Thursday, February 23, 2012

Texture - Broken Pottery



During a trip to Crownpointe, New Mexico several years ago I visited a ruin that I believe was called "Tall House."  In my memory it was called tall house because it was the first two-story house in North America.  I am now questioning my memory because when I did a search for "Tall House" I came up pretty empty.  I say pretty empty because apparently "Tall House" - the name - was used a lot in reference to Indian ruins - and this one is relatively small in comparison to some of the other "Tall Houses" out there.  Specifically,  there is a large area in Arizona, a ruin from the Hopi Tribe that gets most of the press under this name.  The Hopi tribe was originally located in northwestern NM and northeastern AZ, but the Navajo Nation now holds the land where this particular landmark sits. So I am deducing that this is a Hopi landmark and go from there.  


(Please forgive the quality of these pictures.  They were taken with one of the original digital cameras out there and these pictures are a scan of a print.)

 A little bit away from this house you find the dumping grounds for all of the discards of the inhabitants everyday life - an old fashioned land fill I guess.  In this area it is legal to pick up and keep any of the trash that catches your eye.
I'm not an anthropologist or archeologist so the only recognizable remaining "trash" here are pottery shards and and occasional teeny tiny bit of turquoise or other stone used for ornamentation. 


Of course I collected my share of pottery pieces and brought them home.  I thought they were beautiful - the texture and colors (or lack thereof) - so I made something out of them.  They remain some of my favorite art to this day.






The red pieces are very rare in this dumping ground.  The Hopi did not make red pottery - this means that these pieces were from pottery that was a gift or traded for.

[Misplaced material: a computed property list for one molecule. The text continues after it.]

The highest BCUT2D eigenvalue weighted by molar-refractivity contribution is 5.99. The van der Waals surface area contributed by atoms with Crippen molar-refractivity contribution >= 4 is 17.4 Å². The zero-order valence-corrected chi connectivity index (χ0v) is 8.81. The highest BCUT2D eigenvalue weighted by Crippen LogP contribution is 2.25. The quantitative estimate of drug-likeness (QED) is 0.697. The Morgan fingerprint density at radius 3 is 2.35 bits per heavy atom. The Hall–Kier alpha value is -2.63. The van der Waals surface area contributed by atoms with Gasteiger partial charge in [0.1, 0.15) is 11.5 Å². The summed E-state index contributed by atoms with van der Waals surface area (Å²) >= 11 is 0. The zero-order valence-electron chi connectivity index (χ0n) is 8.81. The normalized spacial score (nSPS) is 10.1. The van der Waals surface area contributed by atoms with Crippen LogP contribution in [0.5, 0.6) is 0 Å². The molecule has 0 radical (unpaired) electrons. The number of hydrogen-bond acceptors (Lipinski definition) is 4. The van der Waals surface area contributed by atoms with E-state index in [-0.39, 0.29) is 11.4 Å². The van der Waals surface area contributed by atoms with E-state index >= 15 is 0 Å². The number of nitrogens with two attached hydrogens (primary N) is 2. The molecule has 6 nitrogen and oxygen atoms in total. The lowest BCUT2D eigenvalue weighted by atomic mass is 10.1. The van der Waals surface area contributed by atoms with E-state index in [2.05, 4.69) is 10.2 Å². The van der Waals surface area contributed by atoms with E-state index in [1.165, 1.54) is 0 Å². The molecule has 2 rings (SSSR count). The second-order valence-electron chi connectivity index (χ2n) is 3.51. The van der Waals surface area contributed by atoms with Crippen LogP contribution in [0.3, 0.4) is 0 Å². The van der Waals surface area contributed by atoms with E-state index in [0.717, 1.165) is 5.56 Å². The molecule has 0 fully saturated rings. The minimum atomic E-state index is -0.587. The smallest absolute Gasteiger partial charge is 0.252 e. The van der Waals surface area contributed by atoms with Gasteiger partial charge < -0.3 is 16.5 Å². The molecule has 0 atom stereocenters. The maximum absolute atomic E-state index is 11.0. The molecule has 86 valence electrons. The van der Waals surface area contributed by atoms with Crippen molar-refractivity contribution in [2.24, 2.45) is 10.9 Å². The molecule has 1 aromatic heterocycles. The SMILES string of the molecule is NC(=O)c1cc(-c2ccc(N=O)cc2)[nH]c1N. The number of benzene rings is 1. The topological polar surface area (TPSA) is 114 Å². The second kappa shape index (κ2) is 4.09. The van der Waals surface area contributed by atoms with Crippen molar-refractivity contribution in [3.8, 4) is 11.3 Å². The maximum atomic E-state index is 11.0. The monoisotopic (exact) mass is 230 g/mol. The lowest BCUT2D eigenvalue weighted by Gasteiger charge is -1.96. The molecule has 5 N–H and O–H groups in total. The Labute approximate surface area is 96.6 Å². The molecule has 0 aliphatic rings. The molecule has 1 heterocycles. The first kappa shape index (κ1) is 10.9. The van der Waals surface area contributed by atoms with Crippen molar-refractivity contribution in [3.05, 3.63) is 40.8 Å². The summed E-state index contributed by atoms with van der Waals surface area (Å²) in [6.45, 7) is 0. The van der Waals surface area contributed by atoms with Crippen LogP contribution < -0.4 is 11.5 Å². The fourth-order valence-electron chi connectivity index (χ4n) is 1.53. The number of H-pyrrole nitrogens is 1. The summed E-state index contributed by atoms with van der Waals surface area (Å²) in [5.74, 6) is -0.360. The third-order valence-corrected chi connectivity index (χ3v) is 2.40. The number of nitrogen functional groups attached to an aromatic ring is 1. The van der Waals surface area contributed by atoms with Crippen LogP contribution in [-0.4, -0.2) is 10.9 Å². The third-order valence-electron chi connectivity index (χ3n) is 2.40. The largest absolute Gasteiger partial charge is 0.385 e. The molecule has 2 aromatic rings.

This is how I made them:
  • Cut a piece of black matting to the finished size of the art (the inside measurement of the frame
  • Cut a piece of black core matting to the finished size of the art and cut the inside to the size of the display area that I wanted.
  • Cut up a piece of black foam core into little pieces - small enough to fit behind the shards but not show from behind
  • Glued each piece of pottery to a piece of foam core
  • Glued the foam core to the mat board  
  • Cut foam core to sit between the back matting and the front mattng
  • put the whole thing together inside a frame - this is one of those frames that allows for dimension - not a regular frame



Pretty easy.  If you look closely you can see where the glue is showing.

I just accidentally stumbled upon these frames in the discount pile at Michaels or these pottery shards would probably be sitting in a bowl on a table.  I call finding them a pretty dang happy accident because the finished product makes me very happy and reminds me not only of the trip itself, but of the rich heritage of those who came before me in this world.

Make something wonderful today!

Karen




Linking to Get Schooled Saturday @ Too Much Time on My Hands
Sunday Showcase Party @ Under the Table and Dreaming
Sister Sunday @ Sisters of the Wild West

1 comment:

The Rooster and The Hen said...

What a fun project, I'd never thought of doing something like that - I have sea glass from a family trip that I can display like this. Thanks! New linky follower too!

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